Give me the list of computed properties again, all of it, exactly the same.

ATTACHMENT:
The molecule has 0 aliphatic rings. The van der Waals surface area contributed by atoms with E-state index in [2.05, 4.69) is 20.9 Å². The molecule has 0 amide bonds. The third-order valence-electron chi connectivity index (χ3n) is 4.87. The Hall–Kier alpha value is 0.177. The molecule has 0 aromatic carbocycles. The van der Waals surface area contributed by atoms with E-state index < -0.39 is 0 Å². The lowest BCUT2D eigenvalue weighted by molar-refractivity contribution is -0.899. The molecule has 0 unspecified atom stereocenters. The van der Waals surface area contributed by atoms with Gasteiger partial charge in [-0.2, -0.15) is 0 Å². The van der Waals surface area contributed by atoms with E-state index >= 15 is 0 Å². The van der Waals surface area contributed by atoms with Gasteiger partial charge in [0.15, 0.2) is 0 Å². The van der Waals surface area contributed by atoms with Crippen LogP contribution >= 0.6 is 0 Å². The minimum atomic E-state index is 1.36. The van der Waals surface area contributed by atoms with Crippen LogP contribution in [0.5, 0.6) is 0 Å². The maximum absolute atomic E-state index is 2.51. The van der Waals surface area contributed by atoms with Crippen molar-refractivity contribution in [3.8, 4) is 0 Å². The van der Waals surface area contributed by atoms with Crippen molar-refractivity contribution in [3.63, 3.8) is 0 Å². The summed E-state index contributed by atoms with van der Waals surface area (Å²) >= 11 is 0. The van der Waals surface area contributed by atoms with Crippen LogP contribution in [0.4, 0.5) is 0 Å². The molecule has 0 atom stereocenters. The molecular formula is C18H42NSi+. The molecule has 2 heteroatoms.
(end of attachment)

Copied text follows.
The molecule has 0 aliphatic rings. The van der Waals surface area contributed by atoms with E-state index in [2.05, 4.69) is 20.9 Å². The molecule has 0 amide bonds. The third-order valence-electron chi connectivity index (χ3n) is 4.87. The Hall–Kier alpha value is 0.177. The molecule has 0 aromatic carbocycles. The van der Waals surface area contributed by atoms with E-state index < -0.39 is 0 Å². The lowest BCUT2D eigenvalue weighted by molar-refractivity contribution is -0.899. The molecule has 0 unspecified atom stereocenters. The van der Waals surface area contributed by atoms with Gasteiger partial charge in [-0.2, -0.15) is 0 Å². The van der Waals surface area contributed by atoms with E-state index >= 15 is 0 Å². The van der Waals surface area contributed by atoms with Gasteiger partial charge in [0.15, 0.2) is 0 Å². The van der Waals surface area contributed by atoms with Crippen LogP contribution >= 0.6 is 0 Å². The minimum atomic E-state index is 1.36. The van der Waals surface area contributed by atoms with Crippen LogP contribution in [0.5, 0.6) is 0 Å². The maximum absolute atomic E-state index is 2.51. The van der Waals surface area contributed by atoms with Crippen molar-refractivity contribution in [3.8, 4) is 0 Å². The van der Waals surface area contributed by atoms with Crippen molar-refractivity contribution in [3.63, 3.8) is 0 Å². The summed E-state index contributed by atoms with van der Waals surface area (Å²) >= 11 is 0. The van der Waals surface area contributed by atoms with Crippen LogP contribution in [0.4, 0.5) is 0 Å². The molecule has 0 atom stereocenters. The molecular formula is C18H42NSi+. The molecule has 2 heteroatoms.